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Conflict with HP?

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The nature of proposals submitted to apply for an IEEE Milestone has evolved along the years become more relaxed over time.

Very remarkable technical achievements have been awarded, such as Volta’s Electric Battery, just to quote one out of many of them available. But also a book (1751 Franklin’s one), a set of equations (Maxwell’s one), or even some kind of software package (SPICE) have also been passed in order to win such a meritorious distinction.

In addition, it has become a common place for this Committee to recognize some historic sites where something extraordinary has been probed to happen. That is the case of Menlo Park Labs, West Orange Labs, Marconi’s House at Pontecchio, Bletchley Park, MIT Radio Lab, IBM Thomas J. Watson Research Center, etc. Without any doubt, all of them are very focused sites where outstanding contributions were carried out.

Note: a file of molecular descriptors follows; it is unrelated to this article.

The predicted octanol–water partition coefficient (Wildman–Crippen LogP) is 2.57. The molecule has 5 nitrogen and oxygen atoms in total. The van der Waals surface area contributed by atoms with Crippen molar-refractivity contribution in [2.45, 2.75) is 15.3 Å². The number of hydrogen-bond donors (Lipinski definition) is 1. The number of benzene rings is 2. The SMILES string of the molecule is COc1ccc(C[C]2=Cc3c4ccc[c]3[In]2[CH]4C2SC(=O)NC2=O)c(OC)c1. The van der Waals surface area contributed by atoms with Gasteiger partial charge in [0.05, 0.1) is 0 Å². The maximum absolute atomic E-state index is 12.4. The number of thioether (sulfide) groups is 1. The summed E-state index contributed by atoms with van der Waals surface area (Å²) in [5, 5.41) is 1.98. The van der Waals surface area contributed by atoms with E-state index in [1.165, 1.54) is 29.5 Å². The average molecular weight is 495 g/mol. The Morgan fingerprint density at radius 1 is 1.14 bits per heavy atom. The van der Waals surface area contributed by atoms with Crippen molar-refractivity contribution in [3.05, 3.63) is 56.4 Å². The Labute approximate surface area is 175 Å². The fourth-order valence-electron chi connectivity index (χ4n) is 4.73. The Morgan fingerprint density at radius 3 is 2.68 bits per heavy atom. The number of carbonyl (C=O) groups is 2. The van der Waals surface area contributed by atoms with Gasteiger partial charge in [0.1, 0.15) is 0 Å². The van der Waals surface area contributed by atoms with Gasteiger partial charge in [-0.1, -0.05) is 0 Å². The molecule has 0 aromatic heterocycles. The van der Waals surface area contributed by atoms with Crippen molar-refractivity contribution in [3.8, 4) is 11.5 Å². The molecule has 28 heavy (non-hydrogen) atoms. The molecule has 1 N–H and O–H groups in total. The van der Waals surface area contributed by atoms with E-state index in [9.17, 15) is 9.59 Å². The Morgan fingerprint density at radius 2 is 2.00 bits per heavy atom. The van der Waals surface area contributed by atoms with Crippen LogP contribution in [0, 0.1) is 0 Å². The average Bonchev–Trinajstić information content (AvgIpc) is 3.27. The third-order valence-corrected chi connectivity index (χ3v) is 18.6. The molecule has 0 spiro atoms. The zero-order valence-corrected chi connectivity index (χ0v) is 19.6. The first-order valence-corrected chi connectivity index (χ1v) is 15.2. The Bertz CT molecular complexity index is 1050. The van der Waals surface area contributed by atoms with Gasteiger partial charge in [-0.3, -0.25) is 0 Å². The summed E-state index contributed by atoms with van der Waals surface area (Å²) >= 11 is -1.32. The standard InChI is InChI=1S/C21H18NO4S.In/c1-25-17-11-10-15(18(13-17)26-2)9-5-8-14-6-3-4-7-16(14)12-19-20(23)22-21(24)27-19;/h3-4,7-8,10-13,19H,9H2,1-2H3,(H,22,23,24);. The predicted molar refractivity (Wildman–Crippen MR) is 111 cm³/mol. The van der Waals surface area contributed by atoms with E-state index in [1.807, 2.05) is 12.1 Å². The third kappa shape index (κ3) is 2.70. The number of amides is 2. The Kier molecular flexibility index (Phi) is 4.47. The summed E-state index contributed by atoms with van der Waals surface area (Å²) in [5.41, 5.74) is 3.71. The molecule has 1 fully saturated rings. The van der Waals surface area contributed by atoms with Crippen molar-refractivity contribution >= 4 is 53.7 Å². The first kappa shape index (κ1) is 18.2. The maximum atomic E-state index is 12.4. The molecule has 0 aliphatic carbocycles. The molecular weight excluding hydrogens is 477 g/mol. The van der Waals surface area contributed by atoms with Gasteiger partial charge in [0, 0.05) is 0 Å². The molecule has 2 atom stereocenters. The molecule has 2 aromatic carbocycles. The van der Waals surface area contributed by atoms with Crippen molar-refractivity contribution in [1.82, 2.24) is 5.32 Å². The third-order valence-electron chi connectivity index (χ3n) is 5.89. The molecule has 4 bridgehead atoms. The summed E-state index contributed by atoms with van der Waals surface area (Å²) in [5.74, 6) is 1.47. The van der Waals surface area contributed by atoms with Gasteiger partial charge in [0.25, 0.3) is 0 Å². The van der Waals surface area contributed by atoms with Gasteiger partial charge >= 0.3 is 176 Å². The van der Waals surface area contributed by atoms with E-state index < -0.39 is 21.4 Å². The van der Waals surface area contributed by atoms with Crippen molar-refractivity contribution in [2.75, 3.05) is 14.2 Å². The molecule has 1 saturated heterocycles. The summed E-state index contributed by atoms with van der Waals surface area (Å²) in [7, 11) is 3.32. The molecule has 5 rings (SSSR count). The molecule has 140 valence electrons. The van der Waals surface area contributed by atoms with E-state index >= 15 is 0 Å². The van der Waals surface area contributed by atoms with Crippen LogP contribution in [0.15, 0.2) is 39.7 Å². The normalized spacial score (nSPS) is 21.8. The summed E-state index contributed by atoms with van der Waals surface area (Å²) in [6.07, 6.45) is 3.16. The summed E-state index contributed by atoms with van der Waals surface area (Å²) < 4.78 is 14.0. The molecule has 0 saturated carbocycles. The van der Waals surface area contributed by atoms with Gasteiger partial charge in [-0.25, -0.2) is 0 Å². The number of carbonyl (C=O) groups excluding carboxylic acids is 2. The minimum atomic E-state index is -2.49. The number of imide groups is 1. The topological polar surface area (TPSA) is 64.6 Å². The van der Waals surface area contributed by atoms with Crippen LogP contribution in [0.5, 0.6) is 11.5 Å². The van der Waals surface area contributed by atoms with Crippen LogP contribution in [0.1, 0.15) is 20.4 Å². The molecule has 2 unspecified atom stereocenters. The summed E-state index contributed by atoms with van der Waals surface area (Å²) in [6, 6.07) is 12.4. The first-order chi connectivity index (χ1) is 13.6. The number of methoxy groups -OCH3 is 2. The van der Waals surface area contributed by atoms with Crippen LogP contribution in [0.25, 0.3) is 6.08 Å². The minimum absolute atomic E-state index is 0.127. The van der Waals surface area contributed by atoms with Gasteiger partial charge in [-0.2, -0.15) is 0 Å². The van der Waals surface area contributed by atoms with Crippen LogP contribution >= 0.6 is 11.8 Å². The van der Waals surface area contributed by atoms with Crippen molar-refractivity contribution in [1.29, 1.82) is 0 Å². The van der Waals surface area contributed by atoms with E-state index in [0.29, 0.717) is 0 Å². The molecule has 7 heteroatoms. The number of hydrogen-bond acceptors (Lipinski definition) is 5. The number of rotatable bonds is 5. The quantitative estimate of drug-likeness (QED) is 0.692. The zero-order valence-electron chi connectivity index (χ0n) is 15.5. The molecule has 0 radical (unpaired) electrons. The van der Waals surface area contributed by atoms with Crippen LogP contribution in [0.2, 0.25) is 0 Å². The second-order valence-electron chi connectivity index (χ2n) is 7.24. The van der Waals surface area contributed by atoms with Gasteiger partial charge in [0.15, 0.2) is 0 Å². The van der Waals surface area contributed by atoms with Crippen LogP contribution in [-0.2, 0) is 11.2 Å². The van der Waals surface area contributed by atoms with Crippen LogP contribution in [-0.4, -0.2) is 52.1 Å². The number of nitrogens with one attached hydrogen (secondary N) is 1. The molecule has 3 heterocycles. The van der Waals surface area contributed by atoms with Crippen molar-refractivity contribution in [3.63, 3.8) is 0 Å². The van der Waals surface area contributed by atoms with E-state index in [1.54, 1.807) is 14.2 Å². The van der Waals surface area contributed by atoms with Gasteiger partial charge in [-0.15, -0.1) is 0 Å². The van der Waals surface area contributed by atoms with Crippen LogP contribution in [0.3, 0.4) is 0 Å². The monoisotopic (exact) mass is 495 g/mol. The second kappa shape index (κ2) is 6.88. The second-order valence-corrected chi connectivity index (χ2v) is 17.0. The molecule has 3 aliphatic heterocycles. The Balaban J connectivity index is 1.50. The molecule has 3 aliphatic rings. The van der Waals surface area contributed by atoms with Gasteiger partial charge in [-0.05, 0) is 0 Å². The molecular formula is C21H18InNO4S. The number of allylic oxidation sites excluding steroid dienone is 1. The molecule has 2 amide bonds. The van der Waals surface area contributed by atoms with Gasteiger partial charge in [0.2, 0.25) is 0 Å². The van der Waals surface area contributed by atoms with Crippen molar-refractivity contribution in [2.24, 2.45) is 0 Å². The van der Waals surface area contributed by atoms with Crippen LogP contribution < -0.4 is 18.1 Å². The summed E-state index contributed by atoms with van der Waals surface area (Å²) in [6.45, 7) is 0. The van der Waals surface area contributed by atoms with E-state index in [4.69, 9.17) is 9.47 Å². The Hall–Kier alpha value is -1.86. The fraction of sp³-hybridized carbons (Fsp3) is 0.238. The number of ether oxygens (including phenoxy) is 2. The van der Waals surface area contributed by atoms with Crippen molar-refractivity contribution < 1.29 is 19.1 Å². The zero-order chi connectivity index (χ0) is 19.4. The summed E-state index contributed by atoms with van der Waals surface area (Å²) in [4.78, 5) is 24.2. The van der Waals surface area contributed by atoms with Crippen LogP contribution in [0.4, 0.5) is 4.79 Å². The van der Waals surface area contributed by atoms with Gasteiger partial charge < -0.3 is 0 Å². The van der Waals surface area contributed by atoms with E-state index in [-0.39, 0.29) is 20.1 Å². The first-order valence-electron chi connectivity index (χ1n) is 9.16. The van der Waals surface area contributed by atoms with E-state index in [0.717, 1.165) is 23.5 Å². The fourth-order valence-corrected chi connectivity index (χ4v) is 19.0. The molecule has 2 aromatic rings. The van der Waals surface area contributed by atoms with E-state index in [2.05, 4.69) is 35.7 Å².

The question now is whether going one step forward and takes into account not only a site but also a region is the most convenient move. It is not, for sure, a trivial thing. What kind of consequences can such a decision has? Does it mean that absolutely everything (companies, labs, people, etc.) that stood and still stands on that region has been or still is extraordinary in terms of technical progress and advance for the humanity? Does it mean that HP, Google, Apple, Oracle, and so many other well and not so well known companies, which have not still applied for any Milestone, would be also awarded? Or, more formally, shouldn’t all companies and people inside such a region have agreed on the application for the Milestone? I am not sure about the answers.

Anyway, what I might see very reasonable is to award the very first company established in a valley of California that later became such a renowned worldwide brand as “Silicon Valley”. But not award the valley itself.

Apyuste03:25, 12 August 2013